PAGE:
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Meeting the Dalai Lama enriches practicum experience

Last Updated: January 18, 2016

Friday, January 15, 2016—Ashley Faber, Ariana Debreuil, and Rick Kumar, students in the Professional Development Program (PDP) International Teacher Education Module (ITEM), were recently interviewed by the Vancouver Sun about meeting the Dalai Lama on their trip to Dharamsala, India this past fall. 

“That was incredible. We were all quite nervous and shaking — sitting on the edge of our seats and smiling so big. It was very surreal and when he walked in, it was so calming and relaxing,” Faber said. “He’s like a god to the Tibetan refugees we had been working with, so hearing their stories made it more real to see him and to hear how much they appreciate him, made us try to appreciate him even more. We felt really special and privileged.”

Faber also said experiencing both Indian and Tibetan culture and working with refugees made her feel blessed.

“Working with refugees at a time when Canada is taking so many refugees from Syria, I learned so much from people who have been through so much and have so little. I feel very appreciative of everything we have here,” Faber said.

Full story:

Tuesday, January 5, 2016—A group of student teachers in the Professional Development Program (PDP) International Teacher Education Module (ITEM) travelled this past fall to Dharamsala, India to participate in an experiential learning module in the program.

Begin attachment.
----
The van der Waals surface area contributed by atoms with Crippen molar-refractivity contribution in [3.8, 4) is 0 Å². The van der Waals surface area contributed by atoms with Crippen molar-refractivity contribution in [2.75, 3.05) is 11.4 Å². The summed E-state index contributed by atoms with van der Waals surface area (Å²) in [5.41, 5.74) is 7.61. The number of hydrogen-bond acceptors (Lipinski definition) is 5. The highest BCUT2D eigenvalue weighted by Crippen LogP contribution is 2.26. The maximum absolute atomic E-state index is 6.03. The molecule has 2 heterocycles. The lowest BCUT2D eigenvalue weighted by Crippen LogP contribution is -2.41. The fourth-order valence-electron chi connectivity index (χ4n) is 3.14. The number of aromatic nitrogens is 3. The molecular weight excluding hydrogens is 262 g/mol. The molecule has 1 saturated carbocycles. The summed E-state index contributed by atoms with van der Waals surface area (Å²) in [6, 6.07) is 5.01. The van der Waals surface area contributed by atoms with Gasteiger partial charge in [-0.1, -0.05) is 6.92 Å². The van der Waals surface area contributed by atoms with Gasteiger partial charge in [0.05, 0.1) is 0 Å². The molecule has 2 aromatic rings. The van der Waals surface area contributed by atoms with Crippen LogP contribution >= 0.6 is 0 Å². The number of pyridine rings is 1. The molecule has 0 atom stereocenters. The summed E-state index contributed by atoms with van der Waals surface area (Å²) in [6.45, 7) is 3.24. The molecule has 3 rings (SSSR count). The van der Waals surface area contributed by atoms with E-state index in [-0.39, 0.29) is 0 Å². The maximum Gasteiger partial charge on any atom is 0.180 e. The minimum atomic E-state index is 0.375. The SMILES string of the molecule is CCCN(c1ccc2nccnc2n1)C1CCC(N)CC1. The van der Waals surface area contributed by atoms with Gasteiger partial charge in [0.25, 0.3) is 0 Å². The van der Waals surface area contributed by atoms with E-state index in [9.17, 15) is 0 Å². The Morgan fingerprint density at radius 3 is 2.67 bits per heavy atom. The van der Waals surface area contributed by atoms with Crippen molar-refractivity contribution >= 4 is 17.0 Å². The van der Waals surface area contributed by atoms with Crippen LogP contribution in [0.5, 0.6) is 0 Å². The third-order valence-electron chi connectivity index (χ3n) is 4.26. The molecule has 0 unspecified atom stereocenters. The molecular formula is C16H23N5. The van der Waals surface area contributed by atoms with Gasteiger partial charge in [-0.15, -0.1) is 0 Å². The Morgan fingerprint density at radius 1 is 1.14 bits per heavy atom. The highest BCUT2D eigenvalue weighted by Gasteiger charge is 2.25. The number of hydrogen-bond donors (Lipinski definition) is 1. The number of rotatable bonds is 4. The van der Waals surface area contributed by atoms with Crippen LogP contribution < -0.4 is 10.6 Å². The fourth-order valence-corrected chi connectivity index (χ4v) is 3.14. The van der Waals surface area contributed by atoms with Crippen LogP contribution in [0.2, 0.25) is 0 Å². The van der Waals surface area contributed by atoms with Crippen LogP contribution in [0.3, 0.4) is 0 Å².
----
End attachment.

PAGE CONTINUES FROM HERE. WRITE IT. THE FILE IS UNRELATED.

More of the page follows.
Since 1999, SFU has had module field experiences around the world in places such as Trinidad, China and Mali. Today, the university also sends students to Oaxaca, Mexico and Dharamsala, India.

The ITEM experience helps pre-service teachers better understand global education practices, as well as encourages openness to develop a broader perspective of diversity as they learn the value of community in contexts other than their own.

Shireen Chaganti, a student teacher in the module, says that the experience sparked an interest in learning about new cultures and traditions.

“I am definitely more sensitive towards being culturally appropriate at all times,” says Shireen Chaganti. “I think this experience has made me think of ways in which I can create a mini-community in my classroom where everyone can feel that they belong and are cared for.”

Sarine Sadhra, a program coordinator for the India ITEM module, says that students looking to participate in this module can expect the experience to challenge and transform them, all while developing their capacities to teach.

In addition to these unique experiences, students who participated in the fall 2015 module received the great honour of having a private audience with His Holiness the Dalai Lama—an honour many Tibetans wait their entire lives for.

“His Holiness felt that we, as teachers, should educate the young minds of children with good morals and ethics and that we should teach Mahatma Gandhi’s concept of ‘Ahimsa’ or non-violence,” says Chaganti.

Chaganti believes the wisdom gained from meeting His Holiness will help her cohort of student teachers develop into better educators.

Written by Justin Wong, SFU University Communications